An exhibition on the impact of hip hop, co-organized by the Baltimore Museum of Art and Saint Louis Art Museum, will live on through a "digital interactive archive" in Atlanta. Photo courtesy of Baltimore Museum of Art.
An exhibition on the impact of hip hop, co-organized by the Baltimore Museum of Art and Saint Louis Art Museum, will live on through a "digital interactive archive" in Atlanta. Photo courtesy of Baltimore Museum of Art.

The current Baltimore Museum of Art exhibition about hip hop culture will live on after it completes an international tour in 2025.

The BMA and the Saint Louis Art Museum (SLAM) announced this week that “For the Record,” the digital interactive archive launched in conjunction with “The Culture: Hip Hop and Contemporary Art in the 21st Century,” will get a permanent home at the Atlanta University Center’s (AUC) Robert W. Woodruff Library following the completion of its five venue tour.

The AUC Woodruff Library is considered the world’s largest consortium of historically Black colleges and universities (HBCUs) – consisting of Clark Atlanta University, Morehouse College, Spelman College, and the Interdenominational Theological Center — and is committed to advancing scholarship about the history and global influence of hip hop.

According to the BMA and SLAM, which co-organized the exhibit, “For the Record” was developed in recognition of hip hop’s roots in local community and its global reach to collect, share and preserve personal stories of hip hop in a “living digital interactive archive.”

The project was launched with Baltimore-based photographer Devin Allen interviewing local musicians, poets and writers about their hip hop memories. Since then, more than 200 artists, musicians, fashion designers, actors and hip hop lovers of all backgrounds and ages have contributed photographs, videos and audio reflections, documenting concerts, community gatherings and memorabilia.

The contributions started coming in during the show’s presentation at the BMA, which began April 5 and runs until July 16. More content will be added as the exhibition travels to other locations. The digital interactive archive provides additional context and perspectives to the more than 90 objects featured in the exhibition that celebrate hip hop’s impact on art, fashion, and culture.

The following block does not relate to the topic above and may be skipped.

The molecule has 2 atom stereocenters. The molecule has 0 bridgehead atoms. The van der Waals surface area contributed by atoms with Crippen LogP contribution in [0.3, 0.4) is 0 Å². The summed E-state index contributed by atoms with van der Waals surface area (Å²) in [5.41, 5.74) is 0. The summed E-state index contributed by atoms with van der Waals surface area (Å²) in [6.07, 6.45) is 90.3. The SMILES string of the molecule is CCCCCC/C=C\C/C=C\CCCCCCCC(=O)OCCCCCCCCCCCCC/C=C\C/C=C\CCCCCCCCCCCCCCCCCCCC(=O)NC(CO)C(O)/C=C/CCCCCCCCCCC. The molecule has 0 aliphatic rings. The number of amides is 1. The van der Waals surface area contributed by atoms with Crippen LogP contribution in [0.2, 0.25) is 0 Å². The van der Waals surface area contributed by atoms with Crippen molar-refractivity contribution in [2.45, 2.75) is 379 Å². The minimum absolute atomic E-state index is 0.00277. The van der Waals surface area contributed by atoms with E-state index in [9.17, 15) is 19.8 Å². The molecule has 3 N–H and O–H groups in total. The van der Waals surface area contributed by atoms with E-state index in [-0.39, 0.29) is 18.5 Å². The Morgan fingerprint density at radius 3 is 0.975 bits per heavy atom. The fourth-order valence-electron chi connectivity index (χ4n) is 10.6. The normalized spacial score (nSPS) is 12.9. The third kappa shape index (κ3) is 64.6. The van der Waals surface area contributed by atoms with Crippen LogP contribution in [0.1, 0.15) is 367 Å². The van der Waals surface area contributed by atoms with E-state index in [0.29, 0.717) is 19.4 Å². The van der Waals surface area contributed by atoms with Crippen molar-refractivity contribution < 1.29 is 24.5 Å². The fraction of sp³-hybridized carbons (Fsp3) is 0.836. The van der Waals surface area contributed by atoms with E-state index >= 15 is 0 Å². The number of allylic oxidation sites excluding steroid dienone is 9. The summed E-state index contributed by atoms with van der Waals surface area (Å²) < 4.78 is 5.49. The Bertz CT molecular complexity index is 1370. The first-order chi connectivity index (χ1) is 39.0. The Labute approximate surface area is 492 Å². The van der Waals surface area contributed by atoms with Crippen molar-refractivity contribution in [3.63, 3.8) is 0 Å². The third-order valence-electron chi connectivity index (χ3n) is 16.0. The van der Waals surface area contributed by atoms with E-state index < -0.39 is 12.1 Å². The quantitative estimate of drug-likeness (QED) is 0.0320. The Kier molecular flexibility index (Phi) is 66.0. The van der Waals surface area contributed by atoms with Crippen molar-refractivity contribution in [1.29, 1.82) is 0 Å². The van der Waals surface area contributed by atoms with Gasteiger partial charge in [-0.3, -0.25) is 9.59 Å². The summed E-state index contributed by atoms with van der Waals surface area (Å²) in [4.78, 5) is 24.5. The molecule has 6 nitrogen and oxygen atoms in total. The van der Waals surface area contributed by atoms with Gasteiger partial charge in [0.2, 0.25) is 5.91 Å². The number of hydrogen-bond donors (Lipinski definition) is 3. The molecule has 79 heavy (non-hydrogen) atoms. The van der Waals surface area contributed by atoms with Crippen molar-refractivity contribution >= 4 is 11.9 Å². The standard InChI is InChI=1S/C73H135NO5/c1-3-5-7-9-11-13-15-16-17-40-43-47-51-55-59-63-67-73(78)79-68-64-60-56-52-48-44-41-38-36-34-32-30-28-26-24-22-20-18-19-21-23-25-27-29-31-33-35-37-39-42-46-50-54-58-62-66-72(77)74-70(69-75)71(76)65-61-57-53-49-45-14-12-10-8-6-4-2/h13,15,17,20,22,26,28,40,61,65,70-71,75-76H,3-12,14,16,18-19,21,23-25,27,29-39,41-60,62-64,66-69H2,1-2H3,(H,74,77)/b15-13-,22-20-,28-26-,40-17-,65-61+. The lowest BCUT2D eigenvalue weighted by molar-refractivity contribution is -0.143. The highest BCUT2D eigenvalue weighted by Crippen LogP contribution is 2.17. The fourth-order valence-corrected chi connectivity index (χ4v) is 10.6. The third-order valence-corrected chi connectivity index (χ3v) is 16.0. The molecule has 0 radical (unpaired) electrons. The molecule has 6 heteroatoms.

After July 16, “The Culture: Hip Hop and Contemporary Art in the 21st Century” will travel to the Saint Louis Art Museum in Missouri (August 19, 2023 to January 1, 2024); the Schirn Kunstalle Frankfurt in Germany (February 22 to May 26, 2024); the Cincinnati Art Museum in Ohio (June 28 to September 29, 2024); and the Art Gallery of Ontario in Toronto, Canada (in the fall 2024).

Coinciding with the 50th anniversary of hip hop’s founding, The Culture celebrates the extraordinary influence of hip hop on contemporary art, fashion, and culture with more than 90 works of art by some of today’s most important and celebrated artists such as Derrick Adams, Mark Bradford, Julie Mehretu, and Carrie Mae Weems, as well as several with ties to Baltimore. Their works are presented along with fashion and objects created and made famous by Lil’ Kim, Dapper Dan and Gucci, and Virgil Abloh for Louis Vuitton, along with iconic brands such as Cross Colours and TELFAR.

“The Culture” is co-curated by Asma Naeem, the BMA’s Dorothy Wagner Wallis Director; Gamynne Guillotte, former BMA Chief Education Officer; Hannah Klemm, SLAM’s Associate Curator of Modern and Contemporary Art; and Andréa Purnell, SLAM’s Audience Development Manager.

Additional archive contributions can be made online at Once it arrives at the Woodruff Library, the collection will enter the digital archives, preserving the public contributions in perpetuity.

“Expanding access to these exhibited resources that document hip hop culture is essential,” said Loretta Parham, CEO and director of the AUC Robert W. Woodruff Library, in a statement.

“The AUC Woodruff Library is honored to be the recipient of the collection and to provide the care and services necessary to assure that these primary resources are available for research, scholarship, teaching, and general interest.”

“It was very important to us that these personal stories of hip hop history and culture found a permanent home and equally important that they be preserved by an HBCU,” said Verónica Betancourt, Interim Chief Education Officer at the BMA.

“Woodruff Library is a perfect partner as it has a publicly accessible online archive and is dedicated to expanding hip hop scholarship. We are delighted to advance this partnership and thank Woodruff Library leadership for sharing in our vision for this digital collection.”

“We are grateful to the Woodruff Library for recognizing that community and storytelling are central to the ethos of hip hop,” said Andréa Purnell, SLAM’s audience development manager and co-curator of The Culture.

“Long after the exhibition closes, the ‘For the Record’ archive will ensure that these personal narratives will live on and continue to inform, educate, and inspire future generations.”

Ed Gunts is a local freelance writer and the former architecture critic for The Baltimore Sun.